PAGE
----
This is not the first time a supermarket campaign has been waged for Jewish souls. For years, Chabad representatives have set up in supermarkets in various locales, giving out booklets about upcoming holidays, kosher food samples, and information about the local community outreach activities. When I first saw this in my inbox, I laughed. It looks like Chabad will have some competition on the kiruv (outreach) front this year. But that's not the main reason I'm posting this. I know I've mentioned in previous posts the problem I have with the way kiruv professionals address the non-orthodox Jewish population. If you look at the photo, you'll see see two instances where the Project Inspire refers to non-orthodox Jews as "less-affiliated." They "plan to set up tables in supermarkets across the country to reach out to less-affiliated Jews who come to buy their Passover provisions...." You know, because if you're not orthodox, you're less. Less of what? Less connected? Less Jewish? Obviously this is what kiruv professionals are thinking. Certainly, this is the message that those of the liberal branches of Judaism or even those who are secular Jews would get if they were to view this ad. Bear in mind that this message is intended for insiders in this organization. And recall previous postings in which I've mentioned that orthodoxy does not allow for Conservative, Reform, Reconstructionist, or other denominations of Judaism. To outreach professionals, if you're not orthodox, you're not practicing true Judaism.
The third paragraph mentions the intention to provide the "less-affiliated Jews" with "meaningful hand-outs for their seder"(sic) and is extremely offensive. Project Inspire appears to assume that if one is not orthodox, he/she is not having a meaningful seder and therefore needs to have supplemental materials, specifically the ones that they will provide. They will also provide shoppers with "opportunities for further involvement in outreach programs." The intention here is to undermine whatever Jewish affiliations shoppers have and provide them with something else, something that Project Inspire appears to believe is better.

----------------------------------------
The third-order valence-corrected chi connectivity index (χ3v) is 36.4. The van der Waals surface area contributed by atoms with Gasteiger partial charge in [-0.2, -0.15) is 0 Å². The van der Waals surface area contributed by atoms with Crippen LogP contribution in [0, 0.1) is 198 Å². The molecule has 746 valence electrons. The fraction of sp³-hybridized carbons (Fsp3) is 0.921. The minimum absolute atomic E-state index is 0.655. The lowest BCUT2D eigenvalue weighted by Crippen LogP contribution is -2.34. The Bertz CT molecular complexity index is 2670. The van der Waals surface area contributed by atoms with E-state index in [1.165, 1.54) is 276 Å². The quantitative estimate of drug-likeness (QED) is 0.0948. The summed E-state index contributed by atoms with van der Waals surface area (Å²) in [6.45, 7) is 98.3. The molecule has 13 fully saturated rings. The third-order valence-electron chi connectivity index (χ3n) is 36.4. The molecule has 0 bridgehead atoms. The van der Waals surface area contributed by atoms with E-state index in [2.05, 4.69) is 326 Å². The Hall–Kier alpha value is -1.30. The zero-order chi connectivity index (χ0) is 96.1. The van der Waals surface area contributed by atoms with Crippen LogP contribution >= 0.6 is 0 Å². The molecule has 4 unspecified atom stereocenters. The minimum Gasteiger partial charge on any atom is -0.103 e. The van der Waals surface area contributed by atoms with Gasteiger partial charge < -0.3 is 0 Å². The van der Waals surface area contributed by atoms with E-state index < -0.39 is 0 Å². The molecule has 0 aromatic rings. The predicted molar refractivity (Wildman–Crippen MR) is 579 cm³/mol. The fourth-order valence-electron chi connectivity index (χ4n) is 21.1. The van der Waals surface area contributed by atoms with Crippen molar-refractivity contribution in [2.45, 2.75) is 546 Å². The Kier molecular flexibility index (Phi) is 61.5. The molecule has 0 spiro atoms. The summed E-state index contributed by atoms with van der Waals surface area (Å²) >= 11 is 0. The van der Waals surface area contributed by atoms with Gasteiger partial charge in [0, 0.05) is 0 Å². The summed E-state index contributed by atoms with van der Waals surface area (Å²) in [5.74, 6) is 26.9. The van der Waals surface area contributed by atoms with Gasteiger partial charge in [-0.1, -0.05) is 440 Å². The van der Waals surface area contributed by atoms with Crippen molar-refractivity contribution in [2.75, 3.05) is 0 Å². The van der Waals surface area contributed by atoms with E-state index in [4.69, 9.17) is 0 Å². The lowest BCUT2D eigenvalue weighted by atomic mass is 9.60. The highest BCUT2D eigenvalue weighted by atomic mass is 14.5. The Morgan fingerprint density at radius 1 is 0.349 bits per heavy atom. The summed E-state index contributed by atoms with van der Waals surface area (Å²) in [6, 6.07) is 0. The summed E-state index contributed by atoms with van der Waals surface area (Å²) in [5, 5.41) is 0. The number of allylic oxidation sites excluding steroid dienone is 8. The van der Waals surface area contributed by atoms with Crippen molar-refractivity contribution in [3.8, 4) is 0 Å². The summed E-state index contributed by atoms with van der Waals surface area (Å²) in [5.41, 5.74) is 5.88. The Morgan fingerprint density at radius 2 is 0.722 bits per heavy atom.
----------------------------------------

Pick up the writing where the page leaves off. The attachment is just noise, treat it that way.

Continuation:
Now, imagine this for a second. You're doing your weekly shopping on a Sunday. Maybe you have a kid in tow. Maybe you're alone. You're picking out your five-pound box of Streit's or Aviv matzoh from the huge display because, hey, maybe you celebrate Passover to whatever extent that you do. Or maybe you just like matzoh. (Yes, there are people who do.) A lovely Passover table is set up. A few people are standing around. You're offered some gefilte fish. Conversation ensues. You walk away with a handful of literature and fish breath. But you've also told them, in polite conversation, about your daughter's upcoming Bat Mitzvah at the Reform temple. Maybe you told them that you're an atheist, but you still go to holiday meals with your family. Perhaps you mentioned that your nephew goes to a Conservative Hebrew school twice a week. But whatever information you volunteered in pleasant conversation was interpreted in one way: this is a less-affiliated Jew who needs our help.
Project Inspire's website has a link to an article by Rav Shlomo Wolbe in which he states that "the only requirement for the coming of the Moshiach [the Messiah] and the redemption is repentance. We have to repent. And what about our brothers…B’nai Yisroel who are far away from fulfilling the commandments? They have to repent, too! And we have to help them come close to repentance."1
So, while you shop on any of the four Sundays before Passover, remember that when you're offered "food for [your] soul and educational materials about Pesach," it's not because these are just nice people who want you to buy some A&B's fish. They want you to buy into a whole new way of thinking.
1. http://www.kiruv.com/articles/338/rav-wolbe-ztls-vision/ accessed 2/5/2013, 8:18pm